Blogger M. G. Tarquini said...

For me, the Pope's comments came under the heading of 'Pot, meet kettle." The obvious response from the mullahs should have been one of intelligent debate. Rioting and killing to prove one's non-violence negates the message.

September 20, 2006 4:06 pm  
Blogger JamesO said...

I quite agree, Mindy. The Pope's words were quite staggeringly hypocritical. I never meant to defend what he said, so much as wonder at the inanity of Muslims calling for apologies and retractions, threatening and carrying out acts of violence until they got their way. Why should they expect an apology from anyone who doesn't share their belief?

September 20, 2006 4:16 pm  
Blogger Vincent said...

When I first heard it reported on the news I was amazed that the Pope had been so spectacularly untactful, but the news report went on to put this quote in context. The Pope's original speech had used the quote to illustrate how some Western thinking currently views Islam and how people need to move away from that. So, the Pope was actually criticising that 14th Century view rather than endorsing it.

Which in some respects makes things worse. These protests aren't against what the Pope said, but a soundbite taken out of context. Can the Pope be held accountable for that? Is it the fault of the media? Or are these fundamentalists too eager to jump on any slight against their faith, even when there's no ill intent?

While there's culpability on many fronts, I don't think anyone comes out of this well.

September 20, 2006 6:16 pm  
Blogger angie said...

That's not how I read it, Vincent. I read a translation of his talk in its entirety. The essence of which was that Islam has been spread through violence, and that their god/faith is not based on reason. Pot calling the kettle black, indeed.

Unfortunately, the remarks were more offensive (to me at least) when taken in context than in the soundbite. And yes, the violence that has errupted in the Muslim community has done little to suggest that his remarks were incorrect. Very, very sad and irresponsible behavior from all parties involved.

September 21, 2006 5:53 pm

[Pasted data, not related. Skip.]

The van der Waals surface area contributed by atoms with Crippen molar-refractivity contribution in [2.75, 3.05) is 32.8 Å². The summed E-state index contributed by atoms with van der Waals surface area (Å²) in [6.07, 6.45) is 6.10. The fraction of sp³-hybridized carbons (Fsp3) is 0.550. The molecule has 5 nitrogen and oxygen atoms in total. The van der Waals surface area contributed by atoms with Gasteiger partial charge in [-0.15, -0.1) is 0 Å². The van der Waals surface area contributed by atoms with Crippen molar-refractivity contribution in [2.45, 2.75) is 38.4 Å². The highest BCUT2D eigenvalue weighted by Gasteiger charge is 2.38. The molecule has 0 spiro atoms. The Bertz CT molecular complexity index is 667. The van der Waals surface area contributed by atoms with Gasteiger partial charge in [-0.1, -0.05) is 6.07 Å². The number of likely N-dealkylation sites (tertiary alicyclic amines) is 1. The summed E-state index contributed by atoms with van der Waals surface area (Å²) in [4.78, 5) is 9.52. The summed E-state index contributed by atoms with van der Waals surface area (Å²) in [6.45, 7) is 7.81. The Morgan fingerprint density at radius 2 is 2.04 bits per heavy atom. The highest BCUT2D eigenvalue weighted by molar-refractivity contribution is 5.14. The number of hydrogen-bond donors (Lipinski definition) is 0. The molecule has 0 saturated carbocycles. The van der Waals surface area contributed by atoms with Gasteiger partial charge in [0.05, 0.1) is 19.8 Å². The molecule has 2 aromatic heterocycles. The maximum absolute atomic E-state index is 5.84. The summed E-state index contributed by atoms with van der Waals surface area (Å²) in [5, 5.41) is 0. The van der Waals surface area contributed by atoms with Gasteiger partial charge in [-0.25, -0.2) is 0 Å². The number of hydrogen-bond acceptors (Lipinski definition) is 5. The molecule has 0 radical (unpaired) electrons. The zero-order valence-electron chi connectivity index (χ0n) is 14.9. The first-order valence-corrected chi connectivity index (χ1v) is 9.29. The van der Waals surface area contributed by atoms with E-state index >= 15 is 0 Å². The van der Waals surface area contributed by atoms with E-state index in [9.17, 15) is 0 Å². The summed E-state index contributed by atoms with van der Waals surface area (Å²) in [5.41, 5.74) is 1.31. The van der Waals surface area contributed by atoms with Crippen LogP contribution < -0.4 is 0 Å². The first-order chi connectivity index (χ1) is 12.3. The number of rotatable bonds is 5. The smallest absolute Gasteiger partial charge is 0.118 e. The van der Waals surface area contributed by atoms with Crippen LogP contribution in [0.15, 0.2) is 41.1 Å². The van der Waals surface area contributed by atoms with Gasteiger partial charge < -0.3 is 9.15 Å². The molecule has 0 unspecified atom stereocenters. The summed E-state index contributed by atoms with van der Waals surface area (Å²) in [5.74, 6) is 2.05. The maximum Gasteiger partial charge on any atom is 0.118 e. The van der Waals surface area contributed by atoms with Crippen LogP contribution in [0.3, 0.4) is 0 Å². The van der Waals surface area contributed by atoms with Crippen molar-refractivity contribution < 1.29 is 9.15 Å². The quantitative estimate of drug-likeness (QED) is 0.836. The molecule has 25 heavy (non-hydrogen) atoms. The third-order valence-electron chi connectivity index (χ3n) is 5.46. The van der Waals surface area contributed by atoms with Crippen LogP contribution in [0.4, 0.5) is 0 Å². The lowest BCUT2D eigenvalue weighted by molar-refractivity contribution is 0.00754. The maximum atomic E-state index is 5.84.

Blogger Sandra Ruttan said...

Take responsibility for our own actions?

Where's the fun in that?

September 21, 2006 8:31 pm  
Blogger Trace said...

In the words of Stuart, "Oh look! A bee!"

September 21, 2006 10:58 pm  
Blogger Daniel Hatadi said...

This is a great post, James. I say so because it got me, someone that avoids religion and politics like the plague, to think about it.

Really think.

Thank you.

September 22, 2006 6:14 am  
Blogger JamesO said...

I'm glad it stimulated the old grey cells, Daniel. I too avoid religion and politics as much as I can, but sometimes just have to have a rant. The whole idiocy of organised religion is summed up in this little spat - it's just a shame people get hurt and killed by it.

Trace... where?

Angie, I try very hard not to use the term 'muslim community' as I'm not sure that there is one. When I hear people on the news talking about 'the muslim community', I always assume they are referring to something they would like to see, organised and run exactly as they think it should be, rather than something that actually exists. There are far more violent schisms within Islam today than within Christianity.

September 22, 2006 7:10 pm  
Blogger angie said...

Hmm. Not quite sure what you mean about the Muslim community not being an actual community. The term has been thrown about a bit by the media & seems to have attracted additonal baggage. I simply meant it in the literal sense - a social group that shares location, government, and customs (including religion). Like any community, there are divisions & disagreements. And yes, some of these schisms are quite violent and cannot be justified on the basis of faith, IMO.

September 24, 2006 4:05 am